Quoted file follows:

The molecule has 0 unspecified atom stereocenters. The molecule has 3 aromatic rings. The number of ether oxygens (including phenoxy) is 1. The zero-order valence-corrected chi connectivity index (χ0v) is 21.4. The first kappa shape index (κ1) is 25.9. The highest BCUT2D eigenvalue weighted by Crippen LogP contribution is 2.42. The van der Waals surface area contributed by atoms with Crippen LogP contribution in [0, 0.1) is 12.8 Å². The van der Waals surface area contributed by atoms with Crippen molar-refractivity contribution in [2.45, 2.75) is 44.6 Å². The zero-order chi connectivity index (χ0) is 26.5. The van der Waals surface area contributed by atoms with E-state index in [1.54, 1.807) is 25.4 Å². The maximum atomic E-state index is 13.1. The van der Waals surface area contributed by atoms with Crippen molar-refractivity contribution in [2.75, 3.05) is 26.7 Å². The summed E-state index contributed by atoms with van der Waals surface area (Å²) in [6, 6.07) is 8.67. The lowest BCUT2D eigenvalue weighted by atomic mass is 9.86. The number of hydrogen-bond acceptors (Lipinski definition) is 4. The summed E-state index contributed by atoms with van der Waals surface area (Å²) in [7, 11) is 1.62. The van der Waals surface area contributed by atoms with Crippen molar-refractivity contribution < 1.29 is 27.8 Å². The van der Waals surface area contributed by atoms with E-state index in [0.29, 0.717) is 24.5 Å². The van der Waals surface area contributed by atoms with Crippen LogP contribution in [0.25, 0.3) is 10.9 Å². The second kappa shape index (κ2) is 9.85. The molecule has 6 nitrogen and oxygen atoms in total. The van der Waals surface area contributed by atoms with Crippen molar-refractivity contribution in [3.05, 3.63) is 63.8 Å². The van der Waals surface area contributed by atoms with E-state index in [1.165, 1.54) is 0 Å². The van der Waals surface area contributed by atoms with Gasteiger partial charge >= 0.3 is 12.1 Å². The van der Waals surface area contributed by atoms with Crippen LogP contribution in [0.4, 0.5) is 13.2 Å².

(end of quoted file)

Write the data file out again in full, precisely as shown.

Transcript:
The molecule has 0 unspecified atom stereocenters. The molecule has 3 aromatic rings. The number of ether oxygens (including phenoxy) is 1. The zero-order valence-corrected chi connectivity index (χ0v) is 21.4. The first kappa shape index (κ1) is 25.9. The highest BCUT2D eigenvalue weighted by Crippen LogP contribution is 2.42. The van der Waals surface area contributed by atoms with Crippen LogP contribution in [0, 0.1) is 12.8 Å². The van der Waals surface area contributed by atoms with Crippen molar-refractivity contribution in [2.45, 2.75) is 44.6 Å². The zero-order chi connectivity index (χ0) is 26.5. The van der Waals surface area contributed by atoms with E-state index in [1.54, 1.807) is 25.4 Å². The maximum atomic E-state index is 13.1. The van der Waals surface area contributed by atoms with Crippen molar-refractivity contribution in [2.75, 3.05) is 26.7 Å². The summed E-state index contributed by atoms with van der Waals surface area (Å²) in [6, 6.07) is 8.67. The lowest BCUT2D eigenvalue weighted by atomic mass is 9.86. The number of hydrogen-bond acceptors (Lipinski definition) is 4. The summed E-state index contributed by atoms with van der Waals surface area (Å²) in [7, 11) is 1.62. The van der Waals surface area contributed by atoms with Crippen molar-refractivity contribution < 1.29 is 27.8 Å². The van der Waals surface area contributed by atoms with E-state index in [0.29, 0.717) is 24.5 Å². The van der Waals surface area contributed by atoms with Crippen LogP contribution in [0.25, 0.3) is 10.9 Å². The second kappa shape index (κ2) is 9.85. The molecule has 6 nitrogen and oxygen atoms in total. The van der Waals surface area contributed by atoms with Crippen molar-refractivity contribution in [3.05, 3.63) is 63.8 Å². The van der Waals surface area contributed by atoms with E-state index in [1.165, 1.54) is 0 Å². The van der Waals surface area contributed by atoms with Gasteiger partial charge >= 0.3 is 12.1 Å². The van der Waals surface area contributed by atoms with Crippen LogP contribution in [0.4, 0.5) is 13.2 Å².